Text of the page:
Vezot HaBracha, the last parasha of the Torah, is read on Simchat Torah.
Text: Devarim 34:5
And Moshe, the servant of the LORD, died there in the land of Moab, according to the word of the LORD.
- How is Moshe described? Why define him as such now?
- This verse and what follows raises some technical questions considering the content of this section. How would you formulate the technical difficulty? What are its wider implications for the traditional view of Torah authorship/writing?
Commentary: Rashi on Devarim 34:5
And Moshe died there—Is it possible that Moshe died, yet wrote: “And Moshe died there”? Rather, thus far did Moshe wrote, from here and onward Joshua wrote. Rabbi Meir said: But is it possible that the Book of the Torah would be lacking anything at all? For it was already stated (Deuteronomy 31:26): “Take this book of the Torah” (implying Moshe had completed it already)! Rather, the Holy One blessed be He said this, and Moses wrote it in tears.
- Rashi opted for one of the 2 opinions in the Talmud regarding who wrote the last 8 verses (from this point onward.) The opinion that Rashi does not bring states that Joshua wrote these last verses. What is the advantage of each opinion? How does each opinion portray the relationship of Moshe and God? How does each opinion impact your reading of the closing of Moshe’s life?
Commentary: R. Samson Raphael Hirsch on Devarim 34:5
[In recording the Torah] Up to this point the Holy One blessed be He says [the words], and Moshe says [the words] and writes, but from here onward the Holy One blessed be He says, and Moshe writes in tears.” This statement (Bava Batra 15a) may contain the following idea: What Moshe wrote so far was said for him to pay attention to as well, therefore he repeated every word of it for his own sake, and then wrote it down for the people. But the content of these 8 verses belong to a time past his life, there is nothing in them that he must pay attention to… therefore these he wrote only as a necessity, according to the word of the LORD. He wrote them for the sake of his people, and in tears.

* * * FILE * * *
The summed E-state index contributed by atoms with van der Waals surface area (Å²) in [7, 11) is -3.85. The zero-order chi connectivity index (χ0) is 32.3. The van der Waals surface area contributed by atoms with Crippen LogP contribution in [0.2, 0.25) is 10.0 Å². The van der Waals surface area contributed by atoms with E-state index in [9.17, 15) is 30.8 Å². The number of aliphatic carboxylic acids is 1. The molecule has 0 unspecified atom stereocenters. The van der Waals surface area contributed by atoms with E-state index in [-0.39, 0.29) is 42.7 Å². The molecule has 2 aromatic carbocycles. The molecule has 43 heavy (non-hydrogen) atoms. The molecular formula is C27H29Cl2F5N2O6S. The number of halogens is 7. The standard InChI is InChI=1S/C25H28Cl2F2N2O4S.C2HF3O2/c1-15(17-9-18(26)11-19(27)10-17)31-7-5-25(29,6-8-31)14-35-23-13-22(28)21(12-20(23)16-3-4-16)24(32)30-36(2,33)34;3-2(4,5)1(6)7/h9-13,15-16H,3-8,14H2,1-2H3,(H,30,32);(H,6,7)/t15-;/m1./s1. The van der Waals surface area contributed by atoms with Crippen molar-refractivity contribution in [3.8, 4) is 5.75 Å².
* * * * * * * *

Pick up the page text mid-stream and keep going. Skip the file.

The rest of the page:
- Hirsch carefully reads the Talmudic statement regarding the process of Moshe recording the Torah in writing. What word disappears from the description of Moshe’s actions when he gets to the last 8 verses? Why?
- What pedagogic process does Hirsch detect in Moshe’s method of recording the Torah? What is the value of Moshe’s oral repetition of the Torah before recording it in writing for the people?
- Based on Hirsch’s reading, why is Moshe writing in tears? What part of the process are the tears replacing?
See more: Parashat V’zot Habrachah
Originally posted as part of the Conservative Yeshiva at the Fuchsberg Jerusalem Center’s Torah Sparks. Support Torah learning from the Fuchsberg Jerusalem Center/Conservative Yeshiva for leaders and seekers around the world here.